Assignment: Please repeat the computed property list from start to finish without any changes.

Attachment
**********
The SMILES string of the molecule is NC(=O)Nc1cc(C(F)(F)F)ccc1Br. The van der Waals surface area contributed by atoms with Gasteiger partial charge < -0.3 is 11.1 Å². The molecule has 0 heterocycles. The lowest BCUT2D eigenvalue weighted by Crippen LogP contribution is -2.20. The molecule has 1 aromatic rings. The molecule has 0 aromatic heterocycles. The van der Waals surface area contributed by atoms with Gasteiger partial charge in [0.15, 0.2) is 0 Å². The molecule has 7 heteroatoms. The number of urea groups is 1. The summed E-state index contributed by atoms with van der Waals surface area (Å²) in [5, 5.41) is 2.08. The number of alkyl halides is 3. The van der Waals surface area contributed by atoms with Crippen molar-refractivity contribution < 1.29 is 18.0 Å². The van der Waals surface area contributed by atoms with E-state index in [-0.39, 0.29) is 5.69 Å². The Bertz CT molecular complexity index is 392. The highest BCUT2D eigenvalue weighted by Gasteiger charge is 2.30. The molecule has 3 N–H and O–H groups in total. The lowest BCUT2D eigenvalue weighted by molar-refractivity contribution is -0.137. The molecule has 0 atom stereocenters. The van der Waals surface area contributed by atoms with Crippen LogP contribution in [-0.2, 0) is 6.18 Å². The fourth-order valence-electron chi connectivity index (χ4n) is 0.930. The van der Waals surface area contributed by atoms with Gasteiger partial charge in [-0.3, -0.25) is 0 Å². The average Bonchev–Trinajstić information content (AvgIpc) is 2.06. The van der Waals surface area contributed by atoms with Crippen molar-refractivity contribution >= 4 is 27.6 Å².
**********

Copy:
The SMILES string of the molecule is NC(=O)Nc1cc(C(F)(F)F)ccc1Br. The van der Waals surface area contributed by atoms with Gasteiger partial charge < -0.3 is 11.1 Å². The molecule has 0 heterocycles. The lowest BCUT2D eigenvalue weighted by Crippen LogP contribution is -2.20. The molecule has 1 aromatic rings. The molecule has 0 aromatic heterocycles. The van der Waals surface area contributed by atoms with Gasteiger partial charge in [0.15, 0.2) is 0 Å². The molecule has 7 heteroatoms. The number of urea groups is 1. The summed E-state index contributed by atoms with van der Waals surface area (Å²) in [5, 5.41) is 2.08. The number of alkyl halides is 3. The van der Waals surface area contributed by atoms with Crippen molar-refractivity contribution < 1.29 is 18.0 Å². The van der Waals surface area contributed by atoms with E-state index in [-0.39, 0.29) is 5.69 Å². The Bertz CT molecular complexity index is 392. The highest BCUT2D eigenvalue weighted by Gasteiger charge is 2.30. The molecule has 3 N–H and O–H groups in total. The lowest BCUT2D eigenvalue weighted by molar-refractivity contribution is -0.137. The molecule has 0 atom stereocenters. The van der Waals surface area contributed by atoms with Crippen LogP contribution in [-0.2, 0) is 6.18 Å². The fourth-order valence-electron chi connectivity index (χ4n) is 0.930. The van der Waals surface area contributed by atoms with Gasteiger partial charge in [-0.3, -0.25) is 0 Å². The average Bonchev–Trinajstić information content (AvgIpc) is 2.06. The van der Waals surface area contributed by atoms with Crippen molar-refractivity contribution >= 4 is 27.6 Å².